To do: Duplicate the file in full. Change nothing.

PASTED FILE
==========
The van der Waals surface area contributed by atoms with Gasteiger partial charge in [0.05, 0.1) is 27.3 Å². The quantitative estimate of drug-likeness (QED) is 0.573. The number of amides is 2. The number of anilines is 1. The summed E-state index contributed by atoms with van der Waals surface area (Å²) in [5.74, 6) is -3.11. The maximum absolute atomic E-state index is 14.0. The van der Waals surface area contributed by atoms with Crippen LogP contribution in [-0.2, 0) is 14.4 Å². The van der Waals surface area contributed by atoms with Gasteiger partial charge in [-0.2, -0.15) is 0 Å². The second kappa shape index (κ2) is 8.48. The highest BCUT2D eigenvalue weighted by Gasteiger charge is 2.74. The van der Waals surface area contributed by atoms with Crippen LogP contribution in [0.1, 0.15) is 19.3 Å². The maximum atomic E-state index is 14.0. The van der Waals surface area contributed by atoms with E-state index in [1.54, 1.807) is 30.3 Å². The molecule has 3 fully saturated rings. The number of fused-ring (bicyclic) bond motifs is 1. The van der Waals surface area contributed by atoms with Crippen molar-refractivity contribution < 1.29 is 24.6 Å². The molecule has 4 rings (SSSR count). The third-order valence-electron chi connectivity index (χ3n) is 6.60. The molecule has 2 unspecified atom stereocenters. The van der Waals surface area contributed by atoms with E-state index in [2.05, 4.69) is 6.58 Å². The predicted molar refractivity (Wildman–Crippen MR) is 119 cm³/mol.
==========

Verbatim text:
The van der Waals surface area contributed by atoms with Gasteiger partial charge in [0.05, 0.1) is 27.3 Å². The quantitative estimate of drug-likeness (QED) is 0.573. The number of amides is 2. The number of anilines is 1. The summed E-state index contributed by atoms with van der Waals surface area (Å²) in [5.74, 6) is -3.11. The maximum absolute atomic E-state index is 14.0. The van der Waals surface area contributed by atoms with Crippen LogP contribution in [-0.2, 0) is 14.4 Å². The van der Waals surface area contributed by atoms with Gasteiger partial charge in [-0.2, -0.15) is 0 Å². The second kappa shape index (κ2) is 8.48. The highest BCUT2D eigenvalue weighted by Gasteiger charge is 2.74. The van der Waals surface area contributed by atoms with Crippen LogP contribution in [0.1, 0.15) is 19.3 Å². The maximum atomic E-state index is 14.0. The van der Waals surface area contributed by atoms with E-state index in [1.54, 1.807) is 30.3 Å². The molecule has 3 fully saturated rings. The number of fused-ring (bicyclic) bond motifs is 1. The van der Waals surface area contributed by atoms with Crippen molar-refractivity contribution < 1.29 is 24.6 Å². The molecule has 4 rings (SSSR count). The third-order valence-electron chi connectivity index (χ3n) is 6.60. The molecule has 2 unspecified atom stereocenters. The van der Waals surface area contributed by atoms with E-state index in [2.05, 4.69) is 6.58 Å². The predicted molar refractivity (Wildman–Crippen MR) is 119 cm³/mol.